It was crucial. We have approximately 960 union personnel and another 450 volunteers in our department and a very small percentage are women, so we really needed that male support and the support of our Chiefs, as well as from the other women as we were counting on both men and women to become instructors.

What was what were some of your early challenges in bringing Camp FFIT into the world?

Camp FFIT participants dressed in their safety harnesses and ready to go during technical rescue training exercises. Photo Courtesy of City of Ottawa.

One of the challenges we chuckle about now was convincing our legal and liability executives that having young women aerial ladder, rappelling, and operating hose lines while wearing air packs was a good idea. We overcame their resistance by carefully explaining the safety mechanisms and equipment we would be using to reduce any risks. We were careful to be over and above the expectations from the Ministry of Labor and our own department’s Standard Operation Procedures.

Any other hurdles?

I would have to say that another was convincing many of our male counterparts that this was a good thing?

Why was that?

There was some resistance to the idea of presenting the camp only to young women. And there was an unfounded concern that young women would be hired simply because they attended, what is essentially, a one-week summer camp. Hindsight being 20/20, we probably spent too much time trying to overcome that hurdle.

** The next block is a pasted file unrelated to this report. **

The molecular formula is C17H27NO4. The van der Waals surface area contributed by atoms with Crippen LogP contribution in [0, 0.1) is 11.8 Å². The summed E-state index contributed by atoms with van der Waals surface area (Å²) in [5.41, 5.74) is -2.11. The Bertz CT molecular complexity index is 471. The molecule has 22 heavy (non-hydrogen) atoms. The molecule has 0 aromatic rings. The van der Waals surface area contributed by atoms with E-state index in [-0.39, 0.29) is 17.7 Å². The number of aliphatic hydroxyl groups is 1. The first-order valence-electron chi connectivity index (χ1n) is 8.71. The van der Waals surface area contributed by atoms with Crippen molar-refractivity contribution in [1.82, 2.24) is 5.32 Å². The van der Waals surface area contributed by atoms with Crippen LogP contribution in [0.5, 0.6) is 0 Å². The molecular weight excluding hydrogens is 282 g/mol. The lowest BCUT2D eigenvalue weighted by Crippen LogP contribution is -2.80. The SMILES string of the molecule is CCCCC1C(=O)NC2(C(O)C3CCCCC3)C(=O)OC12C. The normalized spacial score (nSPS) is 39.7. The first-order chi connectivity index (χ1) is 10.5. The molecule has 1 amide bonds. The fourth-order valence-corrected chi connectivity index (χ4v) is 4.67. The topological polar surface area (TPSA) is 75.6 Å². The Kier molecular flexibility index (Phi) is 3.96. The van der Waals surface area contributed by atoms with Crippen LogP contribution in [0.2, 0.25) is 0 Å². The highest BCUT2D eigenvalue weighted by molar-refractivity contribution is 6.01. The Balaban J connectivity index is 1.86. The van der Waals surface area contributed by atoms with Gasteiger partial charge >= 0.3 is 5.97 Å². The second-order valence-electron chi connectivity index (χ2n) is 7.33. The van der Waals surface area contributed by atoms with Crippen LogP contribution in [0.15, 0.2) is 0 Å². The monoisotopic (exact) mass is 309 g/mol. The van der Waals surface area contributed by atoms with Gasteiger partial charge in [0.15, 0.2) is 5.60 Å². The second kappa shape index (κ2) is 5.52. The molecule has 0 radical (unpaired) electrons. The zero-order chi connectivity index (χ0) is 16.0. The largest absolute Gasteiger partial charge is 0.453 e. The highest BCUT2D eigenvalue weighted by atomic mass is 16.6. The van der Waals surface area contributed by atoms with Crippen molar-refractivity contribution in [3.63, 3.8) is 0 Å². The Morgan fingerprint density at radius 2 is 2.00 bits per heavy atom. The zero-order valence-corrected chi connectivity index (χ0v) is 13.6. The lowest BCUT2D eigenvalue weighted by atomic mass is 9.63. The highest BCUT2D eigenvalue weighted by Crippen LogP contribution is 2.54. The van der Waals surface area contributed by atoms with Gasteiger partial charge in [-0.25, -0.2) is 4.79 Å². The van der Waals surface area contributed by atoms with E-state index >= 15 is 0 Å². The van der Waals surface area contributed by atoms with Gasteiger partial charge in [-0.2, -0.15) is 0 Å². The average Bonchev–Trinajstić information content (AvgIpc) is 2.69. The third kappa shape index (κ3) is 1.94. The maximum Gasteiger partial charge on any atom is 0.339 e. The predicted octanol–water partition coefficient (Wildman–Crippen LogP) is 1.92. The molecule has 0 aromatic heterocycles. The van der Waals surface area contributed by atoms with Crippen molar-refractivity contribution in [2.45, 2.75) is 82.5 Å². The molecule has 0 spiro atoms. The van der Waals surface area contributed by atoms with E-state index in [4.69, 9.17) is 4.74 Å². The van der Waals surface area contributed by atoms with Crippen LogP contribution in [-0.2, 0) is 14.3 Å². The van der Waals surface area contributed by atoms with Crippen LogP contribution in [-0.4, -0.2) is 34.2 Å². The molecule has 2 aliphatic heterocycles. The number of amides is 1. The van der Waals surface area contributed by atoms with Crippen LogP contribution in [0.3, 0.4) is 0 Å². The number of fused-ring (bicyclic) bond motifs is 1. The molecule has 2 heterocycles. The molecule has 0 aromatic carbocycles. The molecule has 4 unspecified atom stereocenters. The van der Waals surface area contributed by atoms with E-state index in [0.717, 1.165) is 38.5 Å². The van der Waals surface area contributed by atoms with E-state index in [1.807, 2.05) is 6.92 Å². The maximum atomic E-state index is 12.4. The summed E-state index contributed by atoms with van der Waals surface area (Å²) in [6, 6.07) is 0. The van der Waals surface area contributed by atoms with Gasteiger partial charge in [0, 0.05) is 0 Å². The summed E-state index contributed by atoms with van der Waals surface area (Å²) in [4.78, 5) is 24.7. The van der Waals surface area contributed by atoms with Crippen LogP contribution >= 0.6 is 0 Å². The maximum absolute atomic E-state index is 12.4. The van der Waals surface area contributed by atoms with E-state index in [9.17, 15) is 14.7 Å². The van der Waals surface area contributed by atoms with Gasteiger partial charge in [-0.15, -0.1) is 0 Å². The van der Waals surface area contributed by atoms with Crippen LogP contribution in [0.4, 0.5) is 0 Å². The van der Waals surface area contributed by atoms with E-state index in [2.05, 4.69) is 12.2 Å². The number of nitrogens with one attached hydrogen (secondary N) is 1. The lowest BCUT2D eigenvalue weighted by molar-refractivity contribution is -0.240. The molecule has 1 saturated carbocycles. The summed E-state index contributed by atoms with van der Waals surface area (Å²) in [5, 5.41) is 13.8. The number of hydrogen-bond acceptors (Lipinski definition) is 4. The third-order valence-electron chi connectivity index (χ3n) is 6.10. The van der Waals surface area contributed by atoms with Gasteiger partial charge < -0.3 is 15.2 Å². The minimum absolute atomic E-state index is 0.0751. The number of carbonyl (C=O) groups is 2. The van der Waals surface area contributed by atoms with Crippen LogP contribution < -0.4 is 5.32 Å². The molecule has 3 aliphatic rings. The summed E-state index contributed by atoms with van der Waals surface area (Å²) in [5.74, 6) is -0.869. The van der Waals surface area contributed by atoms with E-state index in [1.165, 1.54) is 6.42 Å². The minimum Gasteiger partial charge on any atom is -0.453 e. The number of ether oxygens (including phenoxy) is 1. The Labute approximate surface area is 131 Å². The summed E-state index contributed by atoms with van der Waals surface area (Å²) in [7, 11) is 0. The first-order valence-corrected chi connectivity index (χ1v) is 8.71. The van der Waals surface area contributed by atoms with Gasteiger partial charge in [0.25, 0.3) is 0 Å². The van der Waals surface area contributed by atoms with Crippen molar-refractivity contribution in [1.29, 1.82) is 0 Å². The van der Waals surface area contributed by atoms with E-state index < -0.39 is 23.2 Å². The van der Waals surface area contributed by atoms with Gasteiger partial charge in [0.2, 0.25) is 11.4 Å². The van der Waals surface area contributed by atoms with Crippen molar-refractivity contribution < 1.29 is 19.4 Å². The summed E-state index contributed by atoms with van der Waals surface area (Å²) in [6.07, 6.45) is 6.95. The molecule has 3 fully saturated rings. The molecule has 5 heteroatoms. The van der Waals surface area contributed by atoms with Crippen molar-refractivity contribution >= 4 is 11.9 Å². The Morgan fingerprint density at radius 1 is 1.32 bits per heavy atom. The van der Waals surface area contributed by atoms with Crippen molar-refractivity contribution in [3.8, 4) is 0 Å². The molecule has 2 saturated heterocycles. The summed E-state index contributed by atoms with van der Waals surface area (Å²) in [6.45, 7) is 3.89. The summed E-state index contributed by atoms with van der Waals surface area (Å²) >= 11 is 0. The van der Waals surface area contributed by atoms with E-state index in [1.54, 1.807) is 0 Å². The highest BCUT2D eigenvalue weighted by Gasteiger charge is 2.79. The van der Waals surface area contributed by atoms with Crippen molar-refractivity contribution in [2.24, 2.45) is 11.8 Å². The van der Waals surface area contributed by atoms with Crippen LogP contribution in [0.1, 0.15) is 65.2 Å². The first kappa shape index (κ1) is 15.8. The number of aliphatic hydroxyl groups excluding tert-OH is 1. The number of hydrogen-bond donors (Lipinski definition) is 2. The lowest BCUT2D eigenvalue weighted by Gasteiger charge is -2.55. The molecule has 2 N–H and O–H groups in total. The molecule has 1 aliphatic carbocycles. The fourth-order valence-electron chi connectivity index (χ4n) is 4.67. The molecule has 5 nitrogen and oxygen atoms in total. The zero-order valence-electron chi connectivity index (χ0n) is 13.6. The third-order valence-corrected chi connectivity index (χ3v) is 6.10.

People who were going to accept and support the idea of the camp, and the department supporting it, were always going to be okay with it. And those who weren’t? We learned that there is no convincing some that it’s a great opportunity to invite everyone to apply to this career, and that it’s really not necessary to force others to change their minds.

So, tell me more about how Camp FFIT came to exist.

After we were given the go-ahead to run the camp, I was temporarily reassigned from Operations to our Training Division to develop the curriculum for the program. I was there for about four months ending in May. The rest of the work was done on our own time in the station during down time or at home. We had our first group of young women show up for Camp FFIT #1 in August of 2010.

One of our greatest allies has always been Captain Mark Saunders, one our training officers. Mark helped me focus my energy and passion for the program and make Camp FFIT the success that it is. We continue to work together to deliver the program, making changes each year–sometimes on the fly!–and we’re already considering some big changes for our 10th camp next summer.

How did you and the others come up with the name Camp FFIT and what does FFIT stand for?

Ironically, we were struggling to come up with a name for the camp. I was at work and talking with one of the other firefighters, Marc-Andre Paiment. He said, “Why don’t you just call it Camp FFIT – Female Firefighters In Training?” There was no way to come up with another name after hearing that one!

Like what you’ve read so far? Well, then check out the rest of the story: What Camp FFIT instructors and participants have learned from the Camp FFIT experience!

About Robert Avsec, Executive Fire Officer

Battalion Chief (Ret.) Robert Avsec served with the men and women of the Chesterfield County (VA) Fire and EMS Department for 26 years. He’s now using his acquired knowledge, skills, and experiences as a freelance writer for and as the “blogger in chief” for this blog. Chief Avsec makes his home in Cross Lanes, WV. Contact him via e-mail,